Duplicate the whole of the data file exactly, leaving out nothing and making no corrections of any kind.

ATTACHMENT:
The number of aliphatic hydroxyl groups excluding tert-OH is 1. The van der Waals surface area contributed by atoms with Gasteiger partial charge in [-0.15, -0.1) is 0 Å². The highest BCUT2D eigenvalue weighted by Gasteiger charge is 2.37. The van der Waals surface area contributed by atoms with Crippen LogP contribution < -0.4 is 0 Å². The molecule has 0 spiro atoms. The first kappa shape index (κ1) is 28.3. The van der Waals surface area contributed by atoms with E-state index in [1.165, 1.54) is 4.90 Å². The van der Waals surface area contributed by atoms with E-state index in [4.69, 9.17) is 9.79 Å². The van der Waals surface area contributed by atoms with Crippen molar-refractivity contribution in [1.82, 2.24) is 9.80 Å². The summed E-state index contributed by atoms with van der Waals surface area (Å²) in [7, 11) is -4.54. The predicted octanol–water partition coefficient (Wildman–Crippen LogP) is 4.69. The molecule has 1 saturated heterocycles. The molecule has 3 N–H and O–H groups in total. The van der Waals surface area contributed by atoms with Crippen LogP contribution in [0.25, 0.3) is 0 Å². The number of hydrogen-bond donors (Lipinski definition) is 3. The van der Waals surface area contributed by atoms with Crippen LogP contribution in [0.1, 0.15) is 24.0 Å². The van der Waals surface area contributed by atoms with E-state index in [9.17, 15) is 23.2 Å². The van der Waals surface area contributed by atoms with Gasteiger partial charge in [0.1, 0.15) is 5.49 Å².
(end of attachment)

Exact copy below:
The number of aliphatic hydroxyl groups excluding tert-OH is 1. The van der Waals surface area contributed by atoms with Gasteiger partial charge in [-0.15, -0.1) is 0 Å². The highest BCUT2D eigenvalue weighted by Gasteiger charge is 2.37. The van der Waals surface area contributed by atoms with Crippen LogP contribution < -0.4 is 0 Å². The molecule has 0 spiro atoms. The first kappa shape index (κ1) is 28.3. The van der Waals surface area contributed by atoms with E-state index in [1.165, 1.54) is 4.90 Å². The van der Waals surface area contributed by atoms with E-state index in [4.69, 9.17) is 9.79 Å². The van der Waals surface area contributed by atoms with Crippen molar-refractivity contribution in [1.82, 2.24) is 9.80 Å². The summed E-state index contributed by atoms with van der Waals surface area (Å²) in [7, 11) is -4.54. The predicted octanol–water partition coefficient (Wildman–Crippen LogP) is 4.69. The molecule has 1 saturated heterocycles. The molecule has 3 N–H and O–H groups in total. The van der Waals surface area contributed by atoms with Crippen LogP contribution in [0.25, 0.3) is 0 Å². The number of hydrogen-bond donors (Lipinski definition) is 3. The van der Waals surface area contributed by atoms with Crippen LogP contribution in [0.1, 0.15) is 24.0 Å². The van der Waals surface area contributed by atoms with E-state index in [9.17, 15) is 23.2 Å². The van der Waals surface area contributed by atoms with Gasteiger partial charge in [0.1, 0.15) is 5.49 Å².